You go ahead and start an argument with Rayn right after I said nobody else bothers. Thanks for making a liar out of me ;P (just joking around)
A clean break from the spiral into the shit pile, and I'm feeling a bit more like arguing again.
No, based on my definition, slaves, who are not free people, can decide they want freedom. The problem is that you are saying that in order to freely decide things, you have to be free, so this implies that if you are a slave, and are not free, then you can't decide you want freedom. Logically, empirically, and historically that is not the case.
Let's just change that a little so that it's proper, rather than a linguistic and logical disaster:
"slaves, who are not free people, can decide they want freedom. The problem is that you are saying that in order to freely
decide things, you have to be free
(lol duh?), so this implies that if you are a slave, and are not free, then you can't FREELY
decide you want freedom."
There. The addition of one word makes it proper. A slave can still make a decision to want to be free, but it's not a decision made in freedom. It's a decision made in slavery. You're once again conflating all forms of freedom to a singular value and ignoring the all sorts of facets of the concept of freedom.
Akenu, your point has already been discussed in this thread and the point you are speaking of has already been addressed by me via Steve and I's debate.
Don't pull shit like this. He's not arguing with me, and he's not rehashing anything you and I said. Treat his argument for what it's worth and discuss it with him rather than trying to dismiss it with a wave of the hand by saying it's already been said before.
Yes, because I have a consciousness that is not emergent from something intrinsically deterministic where my choices can be modeled in terms of a chaotic and stochastic system. My brain and consciousness are stochastic and dynamical, so this means that what I will decide is not determined. But, the details of this have also been discussed, so for a detailed explanation, you need to go back and read.
That's not freedom. You're using a wrong definition, whereby you're confusing concepts. You think that arguing against Absolute Determinism by stating that there is randomness in the world equates to freedom: it does not. There has always been randomness in the universe, since long before humanity ever existed, and yet humanity has since found a way to enslave one another, and other creatures besides.Chaos/Stochastic/Randomness <> Freedom.
In fact, why don't we go ahead and define freedom since we haven't done that yet:
In it's simplest definition, freedom is a lack of bondage, where numerous different things can bind someone. A more complete definition is more complete.
the state of being free or at liberty rather than in confinement or under physical restraint:
He won his freedom after a retrial.2.
exemption from external control, interference, regulation, etc.
the power to determine action without restraint.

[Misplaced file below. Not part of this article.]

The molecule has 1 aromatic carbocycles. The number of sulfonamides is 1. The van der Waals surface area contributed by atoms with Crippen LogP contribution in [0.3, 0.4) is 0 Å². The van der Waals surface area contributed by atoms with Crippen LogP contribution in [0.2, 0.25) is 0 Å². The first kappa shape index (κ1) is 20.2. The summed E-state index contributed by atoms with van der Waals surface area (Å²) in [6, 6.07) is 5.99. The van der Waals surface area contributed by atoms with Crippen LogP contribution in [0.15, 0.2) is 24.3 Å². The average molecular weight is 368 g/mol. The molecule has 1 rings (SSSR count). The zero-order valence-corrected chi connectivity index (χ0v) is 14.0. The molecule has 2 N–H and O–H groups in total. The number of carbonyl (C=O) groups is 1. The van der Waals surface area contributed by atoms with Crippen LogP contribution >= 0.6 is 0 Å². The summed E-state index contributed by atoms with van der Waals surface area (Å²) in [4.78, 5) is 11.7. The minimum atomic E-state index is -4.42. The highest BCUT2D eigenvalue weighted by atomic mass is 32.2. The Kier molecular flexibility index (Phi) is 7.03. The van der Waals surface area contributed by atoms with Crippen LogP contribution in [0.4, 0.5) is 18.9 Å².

political or national independence.
personal liberty, as opposed to bondage or slavery:
a slave who bought his freedom.
exemption from the presence of anything specified (usually followed by from):
freedom from fear.7.
the absence of or release from ties, obligations, etc.8.
ease or facility of movement or action:
to enjoy the freedom of living in the country.
frankness of manner or speech.10.
general exemption or immunity:
freedom from taxation.
the absence of ceremony or reserve.
a liberty taken.
a particular immunity or privilege enjoyed, as by a city or corporation:
freedom to levy taxes.
civil liberty, as opposed to subjection to an arbitrary or despotic government.
the right to enjoy all the privileges or special rights of citizenship, membership, etc., in a community or the like.
the right to frequent, enjoy, or use at will:
to have the freedom of a friend's library.17.
Philosophy. the power to exercise choice and make decisions without constraint from within or without; autonomy; self-determination.
Compare necessity (def 7).
So, several of those definitions are political/social/economic based definitions, and others are very much restriction based definitions. It's a multifaceted concept that does not go away just because of randomness. Of particular importance to demolishing your arguments is number 3. It's not merely the power to decide, but specifically the power to decide without restraints.
Someone pointing a gun at your head and telling you to both "choose freely" and also "but I want you to choose A." isn't a freedom of choice that's generally accepted as freedom by the majority of people, even if it is freedom to get your head filled with holes.
Lock a guy in the stockades and the randomness of his brain functions doesn't make him free.
Freedom to decide is not freedom to act.
Freedom to walk around in a jail cell is not the same as freedom to walk around in a meadow is not the same as freedom to walk to the moon.
Freedom to walk again after someone's had their legs cut or blown off.
Freedom to decide who you want to be, rather than being forced to be whoever your parents want you to be.
Freedom from a molester who's been abusing the victim all their life.
Lots of different freedoms. It's more complicated than a single simple attempt to answer. So that whole "look in the horse's mouth" story: show me the mouth of freedom so we can count how many teeth it has (and as I just said, the randomness of brain function is not it. In fact, I could trump that and go one further by pointing out the superposition of particles, but that doesn't equate to freedom either).